What Arch lacks for now is a little more stability in the official package repositories and a centralized community repo. The latter, according to latest Arch newsletter is already in progress.
Thank you, Judd and company!

v who wrote this, a 4 year young child?
by anonymous on Wed 3rd Nov 2004 08:21 UTC
old machine
by Anonymous on Wed 3rd Nov 2004 08:25 UTC

i use a machine with amd k6-2 processor

A better /opt
by Anonymous on Wed 3rd Nov 2004 08:27 UTC

The author should look into GoboLinux [http://www.gobolinux.org/] They have rethought the Linux filesystem and made package management a breeze. The distro can be thought of a system wide stow.

@eugenia
by mrroman on Wed 3rd Nov 2004 08:28 UTC

i don't think so. i've tried it year ago and slack didn't even get up. as for arch, i think it's superior. may be you have to write in some files, but it has:

a) dependencies using package system. i remember, i wanted install one package from linuxpackages.net. i couldn't find libiconv, because someone compiled this package on slack with dropline-gnome.

b) the best, the easist service managment of all distros i installed, and i installed many.

c) it boots faster then slack, so i'm surprised that you talk that you would install slack on k6 300. arch would be faster on that machine.

chechinstall is good, but it isn't much harder to write package creating script for arch.

i think, if arch was for i386, it would be more popular.

Too many distros ...
by Anonymous on Wed 3rd Nov 2004 08:32 UTC

... could the lack of packagers be the fact that there are too many distros. My reasoning is that sooner or later the Developer pool will thin out and the more distros you have the lest likely you will be able to find people willing to maintain the same one program but on yet another Distro ...

I am beginning to see this as a bit of a problem

compiling
by Evert on Wed 3rd Nov 2004 08:54 UTC

I love the no-patching and default-location policy of slack. That's why it is easy to install programs from source on slack. But when I have some tima available I will try Arch, just for the fun of it.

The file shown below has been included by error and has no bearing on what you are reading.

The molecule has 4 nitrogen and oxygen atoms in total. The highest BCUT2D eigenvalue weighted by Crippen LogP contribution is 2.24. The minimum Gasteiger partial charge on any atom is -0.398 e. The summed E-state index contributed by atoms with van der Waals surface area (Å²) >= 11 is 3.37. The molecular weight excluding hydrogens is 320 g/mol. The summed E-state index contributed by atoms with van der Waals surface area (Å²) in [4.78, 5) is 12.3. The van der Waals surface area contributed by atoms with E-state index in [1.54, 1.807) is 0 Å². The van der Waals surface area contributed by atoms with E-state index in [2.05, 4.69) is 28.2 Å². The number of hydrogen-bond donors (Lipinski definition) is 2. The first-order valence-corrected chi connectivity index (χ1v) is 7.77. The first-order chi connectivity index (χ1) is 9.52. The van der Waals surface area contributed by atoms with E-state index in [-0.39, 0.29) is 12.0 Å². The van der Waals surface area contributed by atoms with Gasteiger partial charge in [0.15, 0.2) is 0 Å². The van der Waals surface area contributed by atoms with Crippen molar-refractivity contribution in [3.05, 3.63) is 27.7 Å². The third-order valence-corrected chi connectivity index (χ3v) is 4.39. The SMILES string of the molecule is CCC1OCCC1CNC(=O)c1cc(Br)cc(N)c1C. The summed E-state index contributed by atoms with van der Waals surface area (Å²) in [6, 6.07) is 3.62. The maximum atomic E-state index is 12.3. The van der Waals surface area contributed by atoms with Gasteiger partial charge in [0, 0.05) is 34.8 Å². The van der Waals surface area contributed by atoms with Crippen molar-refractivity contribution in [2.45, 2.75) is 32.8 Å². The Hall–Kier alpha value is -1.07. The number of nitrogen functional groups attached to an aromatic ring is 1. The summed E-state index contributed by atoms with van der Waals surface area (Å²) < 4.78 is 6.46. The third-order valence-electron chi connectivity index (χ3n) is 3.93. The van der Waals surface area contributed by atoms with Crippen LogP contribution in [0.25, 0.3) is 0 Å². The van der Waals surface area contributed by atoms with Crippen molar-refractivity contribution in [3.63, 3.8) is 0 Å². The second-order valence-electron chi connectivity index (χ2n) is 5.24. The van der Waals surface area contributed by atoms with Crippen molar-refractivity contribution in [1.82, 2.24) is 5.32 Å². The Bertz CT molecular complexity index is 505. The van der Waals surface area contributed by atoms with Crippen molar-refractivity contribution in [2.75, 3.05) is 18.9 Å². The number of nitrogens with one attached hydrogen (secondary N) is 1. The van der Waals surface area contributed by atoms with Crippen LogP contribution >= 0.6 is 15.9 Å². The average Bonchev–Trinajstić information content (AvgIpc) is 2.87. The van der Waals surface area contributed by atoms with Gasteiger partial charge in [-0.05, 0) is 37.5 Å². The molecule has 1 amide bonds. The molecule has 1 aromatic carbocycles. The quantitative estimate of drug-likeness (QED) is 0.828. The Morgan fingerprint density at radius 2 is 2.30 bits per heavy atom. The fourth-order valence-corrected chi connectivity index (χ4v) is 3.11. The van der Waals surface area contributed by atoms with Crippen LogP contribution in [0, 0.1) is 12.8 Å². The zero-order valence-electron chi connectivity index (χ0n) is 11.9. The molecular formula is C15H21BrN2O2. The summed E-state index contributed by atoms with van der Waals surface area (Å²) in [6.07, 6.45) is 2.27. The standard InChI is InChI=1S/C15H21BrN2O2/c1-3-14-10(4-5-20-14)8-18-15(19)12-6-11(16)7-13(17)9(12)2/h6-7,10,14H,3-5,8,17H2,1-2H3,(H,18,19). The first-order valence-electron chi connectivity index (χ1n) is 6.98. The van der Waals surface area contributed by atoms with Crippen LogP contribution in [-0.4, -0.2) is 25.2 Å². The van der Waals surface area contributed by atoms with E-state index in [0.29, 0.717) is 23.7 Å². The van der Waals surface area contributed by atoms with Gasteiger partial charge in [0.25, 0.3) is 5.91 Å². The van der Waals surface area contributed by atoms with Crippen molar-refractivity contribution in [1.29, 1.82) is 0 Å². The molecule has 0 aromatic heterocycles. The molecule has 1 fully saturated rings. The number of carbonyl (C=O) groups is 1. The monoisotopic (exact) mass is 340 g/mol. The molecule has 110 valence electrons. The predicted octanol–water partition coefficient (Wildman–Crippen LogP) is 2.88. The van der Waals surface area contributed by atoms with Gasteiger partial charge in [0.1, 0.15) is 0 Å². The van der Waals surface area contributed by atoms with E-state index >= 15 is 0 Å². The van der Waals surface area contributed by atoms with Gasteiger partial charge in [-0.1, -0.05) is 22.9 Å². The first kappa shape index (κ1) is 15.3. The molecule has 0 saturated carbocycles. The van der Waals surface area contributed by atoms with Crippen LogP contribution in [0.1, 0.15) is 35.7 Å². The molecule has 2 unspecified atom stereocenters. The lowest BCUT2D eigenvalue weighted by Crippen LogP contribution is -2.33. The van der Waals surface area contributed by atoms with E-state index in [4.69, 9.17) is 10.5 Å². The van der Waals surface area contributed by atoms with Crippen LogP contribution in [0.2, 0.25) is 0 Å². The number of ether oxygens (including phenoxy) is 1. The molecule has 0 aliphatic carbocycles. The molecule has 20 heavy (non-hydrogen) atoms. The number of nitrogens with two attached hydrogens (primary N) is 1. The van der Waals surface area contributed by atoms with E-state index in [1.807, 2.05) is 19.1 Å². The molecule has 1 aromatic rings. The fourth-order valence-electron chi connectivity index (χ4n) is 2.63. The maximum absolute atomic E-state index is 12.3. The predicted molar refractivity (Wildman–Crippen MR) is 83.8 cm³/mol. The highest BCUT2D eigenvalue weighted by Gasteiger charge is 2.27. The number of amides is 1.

RE:compiling
by Manu on Wed 3rd Nov 2004 09:04 UTC

I agree.
Compiling from source has never failed to work for me in
slackware as all the packages are in the deafult location.
Also it's a distro you can customise heavily (not to the level of gentoo ofcourse) but way easier than redhat/mandrake.

Mandrake breaks for me everytime i try to do something manually.

RE: A better /opt
by Andrea on Wed 3rd Nov 2004 09:21 UTC

Many thanks, didn't know about that project.

re: compiling
by Dewd on Wed 3rd Nov 2004 09:29 UTC

From my part, I like compiling on Debian or Debian based distros. Ubuntu allows me to compile my apps just fine. Most of the time things go into /usr/local anyway. Maybe using the --prefix config could help a bit too. But with Debian we have the choice of compiling only what we want. That's great. :-)

Arch Linux
by Mike on Wed 3rd Nov 2004 09:36 UTC

I have been running Arch since February. The system with ABS and Pacman is VERY nice, but the packages are not always that great. Especially KDE, Xorg and glibc are packages that frequently cause pain. Even though they say they have a separate testing repository, Current/Extra IS testing. Of course, if I see pacman -Syu offers new packages I by experience know will have to be re-packaged two or three times before works, I rather skip the update and check forums untill things look calm.